We are told that EU officials are only now discovering that most of the “refugees” whom they had welcomed into their countries are actually not refugees at all, but are, in fact, the long heralded and dreaded economic migrants: those hideous creatures whose eventual appearance onto the historical scene has long been predicted by certain sociologists and economists. Yes, those end-of-days creatures are now pouring into Europe, following the same treacherous trek as refugees. But they are not in search of mere safety, as the refugees seek, but rather better economic opportunities, ones that are not available in their countries of origin, for whatever reason.
The impulse to separate economic migrants from real refugees is understandable to a point. Many people feel compassion for the plight of refugees and want to try to accommodate them, even if only on a temporary basis or until circumstances allow them to return home. But they resist the idea of affording economic migrants that same benevolent treatment. The burden of this group’s economic expectations, they suggest, is something their own governments, not ours, should shoulder—even if those governments happen to be unfair, unrepresentative, and incompetent at economic management. If our doors are open to migrants from North Africa, Europeans wonder, why not to every person in the world who thinks quite rightly he would have a better life here?
The problem is that people are not so reasonable when it comes to managing their expectations and sitting still for their allotment in life—accepting that being born in Algeria or Tunisia does not confer the same opportunities as being born a boat ride away in Italy. Nor do human expectations neatly sort into separate packages—the economic versus the political—to be handled by different agencies. Nor are our destinies, or our economics, so separate that the impact of certain developments “there” can be kept “there.”
Things have always been far more complex than that. In the modern globalized world, there is no Las Vegas principle—what happens there does not stay there.
First, it should be clear by now that we cannot neatly separate conflict refugees and economic refugees. For instance, those refugees leaving Turkey and taking the treacherous path across the Mediterranean and the Balkans into Western Europe are not doing so because their lives are under a physical threat in Turkey. Indeed, once they have crossed the borders into Turkey, they no longer face immediate danger. But staying in Turkey affords very limited prospects. It is not always clear whether migrants realize this on their own, or if they are encouraged to reach this conclusion by Turkish officials wishing to pressure Europe. And the line between physical safety and economic aspirations is often blurred. Are these people economic migrants or are they refugees—or both?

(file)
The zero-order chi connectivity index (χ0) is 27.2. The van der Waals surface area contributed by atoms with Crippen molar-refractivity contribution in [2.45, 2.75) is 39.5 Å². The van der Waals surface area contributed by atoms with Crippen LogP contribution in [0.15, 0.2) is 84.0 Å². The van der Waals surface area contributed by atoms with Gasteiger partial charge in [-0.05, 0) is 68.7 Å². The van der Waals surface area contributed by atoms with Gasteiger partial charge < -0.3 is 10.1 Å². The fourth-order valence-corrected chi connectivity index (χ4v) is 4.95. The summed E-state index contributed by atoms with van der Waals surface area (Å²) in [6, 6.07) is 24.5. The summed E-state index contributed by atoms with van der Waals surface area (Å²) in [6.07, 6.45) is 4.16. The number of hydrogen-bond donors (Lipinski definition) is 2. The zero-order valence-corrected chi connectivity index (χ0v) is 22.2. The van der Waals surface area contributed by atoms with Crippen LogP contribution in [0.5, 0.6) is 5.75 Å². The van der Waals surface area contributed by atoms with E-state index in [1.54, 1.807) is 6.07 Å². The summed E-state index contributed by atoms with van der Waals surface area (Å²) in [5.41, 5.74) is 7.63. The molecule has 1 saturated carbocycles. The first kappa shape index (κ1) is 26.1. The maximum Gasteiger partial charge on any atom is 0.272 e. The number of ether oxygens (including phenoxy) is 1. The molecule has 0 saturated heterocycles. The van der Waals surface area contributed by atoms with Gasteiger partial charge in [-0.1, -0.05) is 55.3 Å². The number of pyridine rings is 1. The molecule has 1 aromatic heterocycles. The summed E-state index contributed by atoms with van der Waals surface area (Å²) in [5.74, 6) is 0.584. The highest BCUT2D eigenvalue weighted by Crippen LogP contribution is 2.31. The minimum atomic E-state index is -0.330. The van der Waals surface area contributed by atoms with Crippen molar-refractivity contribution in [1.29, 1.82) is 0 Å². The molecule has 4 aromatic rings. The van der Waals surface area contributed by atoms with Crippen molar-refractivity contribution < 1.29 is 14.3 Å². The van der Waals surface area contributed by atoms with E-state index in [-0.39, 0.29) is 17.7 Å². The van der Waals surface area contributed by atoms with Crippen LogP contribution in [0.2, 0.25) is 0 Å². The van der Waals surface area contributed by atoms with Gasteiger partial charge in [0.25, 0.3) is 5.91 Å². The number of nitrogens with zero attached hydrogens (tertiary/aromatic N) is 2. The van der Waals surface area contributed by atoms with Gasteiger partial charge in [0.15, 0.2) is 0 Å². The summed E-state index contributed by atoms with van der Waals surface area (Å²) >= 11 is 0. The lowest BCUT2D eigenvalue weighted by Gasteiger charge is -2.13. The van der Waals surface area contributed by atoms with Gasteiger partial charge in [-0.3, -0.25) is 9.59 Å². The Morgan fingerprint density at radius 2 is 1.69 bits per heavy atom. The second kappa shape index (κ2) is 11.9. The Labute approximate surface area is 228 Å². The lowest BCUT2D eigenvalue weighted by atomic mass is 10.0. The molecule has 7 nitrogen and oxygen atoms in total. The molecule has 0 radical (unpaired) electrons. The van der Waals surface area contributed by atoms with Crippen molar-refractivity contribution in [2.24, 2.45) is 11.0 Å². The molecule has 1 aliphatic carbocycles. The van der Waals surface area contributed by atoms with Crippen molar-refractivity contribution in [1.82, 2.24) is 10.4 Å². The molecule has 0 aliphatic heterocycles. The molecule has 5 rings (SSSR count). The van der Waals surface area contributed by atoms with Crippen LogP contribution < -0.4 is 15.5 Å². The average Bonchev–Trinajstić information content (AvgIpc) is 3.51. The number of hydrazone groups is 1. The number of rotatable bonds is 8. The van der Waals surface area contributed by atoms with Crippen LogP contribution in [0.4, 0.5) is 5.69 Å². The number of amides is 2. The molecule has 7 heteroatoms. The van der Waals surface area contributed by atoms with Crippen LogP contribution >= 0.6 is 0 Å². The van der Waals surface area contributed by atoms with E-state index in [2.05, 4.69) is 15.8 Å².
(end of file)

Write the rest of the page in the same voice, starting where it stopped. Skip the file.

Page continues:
People who occupy the lowest rung of Maslow’s hierarchy of needs still harbor the same dreams and expectations of those who occupy the top rung. Not only there is nothing unnatural or immoral about that, it is the very thing that makes us human. It’s perfectly possible, in other words, to flee to safety and to the possibility of a better life. Indeed, looking at economic refugees as a lesser class of refugees—as the law tends to—ignores not only the bulk of human history, but human nature itself. People will not respect geographic boundaries when their lot in this life is at stake. The tendency is problematic from any state’s point of view; one shouldn’t begrudge Europeans’ legitimate concerns in this regard.
But knee-jerk reactions, in the form of populist anger and fear-mongering, are bound to make the situation worse, as they tend to usher in demagogues whose agendas go far beyond the issue of migration and diversity. What’s more, through their appeal to emotions and willingness to manipulate (if not invent) “facts,” these demagogues leave little room for real debate. By now, however, these populist figures and movements have already joined the political and social stage, taking advantage of the democratic process. Dealing with the challenges these perspectives pose, therefore, will not be easy. Serious politicians cannot pander to popular prejudices and misconceptions, as these figures are so willing to do. However, they also cannot dismiss their electorates who voice certain legitimate concerns as well.
The mixed messages now sent to refugees is also problematic, as countries experiment with different approaches and policies to address the situation, incorporating a variety of social, economic, and political considerations along the way.
Germany is a case in point: not long ago, German Chancellor Angela Merkel rolled out the red carpet for refugees, especially those coming from Syria and Iraq. But now, after the Cologne mass sexual harassment episode and the backlash it engendered, she is backtracking and now says that refugees should return home after the Islamic State is defeated.